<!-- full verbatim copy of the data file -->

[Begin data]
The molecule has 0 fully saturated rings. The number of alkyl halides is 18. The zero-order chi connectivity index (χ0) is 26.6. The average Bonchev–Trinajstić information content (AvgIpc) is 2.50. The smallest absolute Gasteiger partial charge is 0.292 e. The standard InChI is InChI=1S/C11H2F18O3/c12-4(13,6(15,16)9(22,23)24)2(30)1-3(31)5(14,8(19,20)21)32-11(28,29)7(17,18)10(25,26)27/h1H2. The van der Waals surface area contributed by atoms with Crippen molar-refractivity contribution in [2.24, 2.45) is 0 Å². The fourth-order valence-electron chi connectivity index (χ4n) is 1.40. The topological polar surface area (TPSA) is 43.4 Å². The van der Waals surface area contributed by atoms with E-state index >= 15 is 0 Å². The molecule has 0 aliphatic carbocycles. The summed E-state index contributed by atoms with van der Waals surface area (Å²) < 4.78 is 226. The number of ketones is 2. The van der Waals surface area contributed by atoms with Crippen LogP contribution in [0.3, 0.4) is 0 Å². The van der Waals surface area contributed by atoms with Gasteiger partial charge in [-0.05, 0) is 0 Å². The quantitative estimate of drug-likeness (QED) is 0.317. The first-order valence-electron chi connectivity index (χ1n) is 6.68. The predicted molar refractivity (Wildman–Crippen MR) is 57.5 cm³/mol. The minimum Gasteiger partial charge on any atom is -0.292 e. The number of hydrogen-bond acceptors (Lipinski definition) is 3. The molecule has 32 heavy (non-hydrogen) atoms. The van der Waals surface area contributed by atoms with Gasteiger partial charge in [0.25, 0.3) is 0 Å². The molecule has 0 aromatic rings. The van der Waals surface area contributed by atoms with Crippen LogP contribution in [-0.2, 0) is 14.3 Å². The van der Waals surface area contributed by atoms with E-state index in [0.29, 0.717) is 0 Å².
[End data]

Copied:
The molecule has 0 fully saturated rings. The number of alkyl halides is 18. The zero-order chi connectivity index (χ0) is 26.6. The average Bonchev–Trinajstić information content (AvgIpc) is 2.50. The smallest absolute Gasteiger partial charge is 0.292 e. The standard InChI is InChI=1S/C11H2F18O3/c12-4(13,6(15,16)9(22,23)24)2(30)1-3(31)5(14,8(19,20)21)32-11(28,29)7(17,18)10(25,26)27/h1H2. The van der Waals surface area contributed by atoms with Crippen molar-refractivity contribution in [2.24, 2.45) is 0 Å². The fourth-order valence-electron chi connectivity index (χ4n) is 1.40. The topological polar surface area (TPSA) is 43.4 Å². The van der Waals surface area contributed by atoms with E-state index >= 15 is 0 Å². The molecule has 0 aliphatic carbocycles. The summed E-state index contributed by atoms with van der Waals surface area (Å²) < 4.78 is 226. The number of ketones is 2. The van der Waals surface area contributed by atoms with Crippen LogP contribution in [0.3, 0.4) is 0 Å². The van der Waals surface area contributed by atoms with Gasteiger partial charge in [-0.05, 0) is 0 Å². The quantitative estimate of drug-likeness (QED) is 0.317. The first-order valence-electron chi connectivity index (χ1n) is 6.68. The predicted molar refractivity (Wildman–Crippen MR) is 57.5 cm³/mol. The minimum Gasteiger partial charge on any atom is -0.292 e. The number of hydrogen-bond acceptors (Lipinski definition) is 3. The molecule has 32 heavy (non-hydrogen) atoms. The van der Waals surface area contributed by atoms with Gasteiger partial charge in [0.25, 0.3) is 0 Å². The molecule has 0 aromatic rings. The van der Waals surface area contributed by atoms with Crippen LogP contribution in [-0.2, 0) is 14.3 Å². The van der Waals surface area contributed by atoms with E-state index in [0.29, 0.717) is 0 Å².